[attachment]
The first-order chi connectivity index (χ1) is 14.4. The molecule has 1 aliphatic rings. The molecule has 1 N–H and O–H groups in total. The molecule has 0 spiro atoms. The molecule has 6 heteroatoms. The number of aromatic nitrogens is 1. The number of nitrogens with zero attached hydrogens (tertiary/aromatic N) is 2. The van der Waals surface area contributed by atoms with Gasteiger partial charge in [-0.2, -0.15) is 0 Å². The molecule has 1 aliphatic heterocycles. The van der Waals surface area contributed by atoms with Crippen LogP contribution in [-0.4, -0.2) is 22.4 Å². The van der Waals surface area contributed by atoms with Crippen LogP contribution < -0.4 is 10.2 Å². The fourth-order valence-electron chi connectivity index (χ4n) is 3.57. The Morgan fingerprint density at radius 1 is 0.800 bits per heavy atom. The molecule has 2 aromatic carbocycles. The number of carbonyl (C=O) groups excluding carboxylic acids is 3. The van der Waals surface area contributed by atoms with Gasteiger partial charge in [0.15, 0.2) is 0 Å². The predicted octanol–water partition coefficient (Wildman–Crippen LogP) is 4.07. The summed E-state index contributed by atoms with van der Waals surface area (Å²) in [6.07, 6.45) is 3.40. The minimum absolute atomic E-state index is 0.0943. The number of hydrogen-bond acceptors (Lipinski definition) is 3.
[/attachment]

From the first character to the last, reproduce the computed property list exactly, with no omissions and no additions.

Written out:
The first-order chi connectivity index (χ1) is 14.4. The molecule has 1 aliphatic rings. The molecule has 1 N–H and O–H groups in total. The molecule has 0 spiro atoms. The molecule has 6 heteroatoms. The number of aromatic nitrogens is 1. The number of nitrogens with zero attached hydrogens (tertiary/aromatic N) is 2. The van der Waals surface area contributed by atoms with Gasteiger partial charge in [-0.2, -0.15) is 0 Å². The molecule has 1 aliphatic heterocycles. The van der Waals surface area contributed by atoms with Crippen LogP contribution in [-0.4, -0.2) is 22.4 Å². The van der Waals surface area contributed by atoms with Crippen LogP contribution < -0.4 is 10.2 Å². The fourth-order valence-electron chi connectivity index (χ4n) is 3.57. The Morgan fingerprint density at radius 1 is 0.800 bits per heavy atom. The molecule has 2 aromatic carbocycles. The number of carbonyl (C=O) groups excluding carboxylic acids is 3. The van der Waals surface area contributed by atoms with Gasteiger partial charge in [0.15, 0.2) is 0 Å². The predicted octanol–water partition coefficient (Wildman–Crippen LogP) is 4.07. The summed E-state index contributed by atoms with van der Waals surface area (Å²) in [6.07, 6.45) is 3.40. The minimum absolute atomic E-state index is 0.0943. The number of hydrogen-bond acceptors (Lipinski definition) is 3.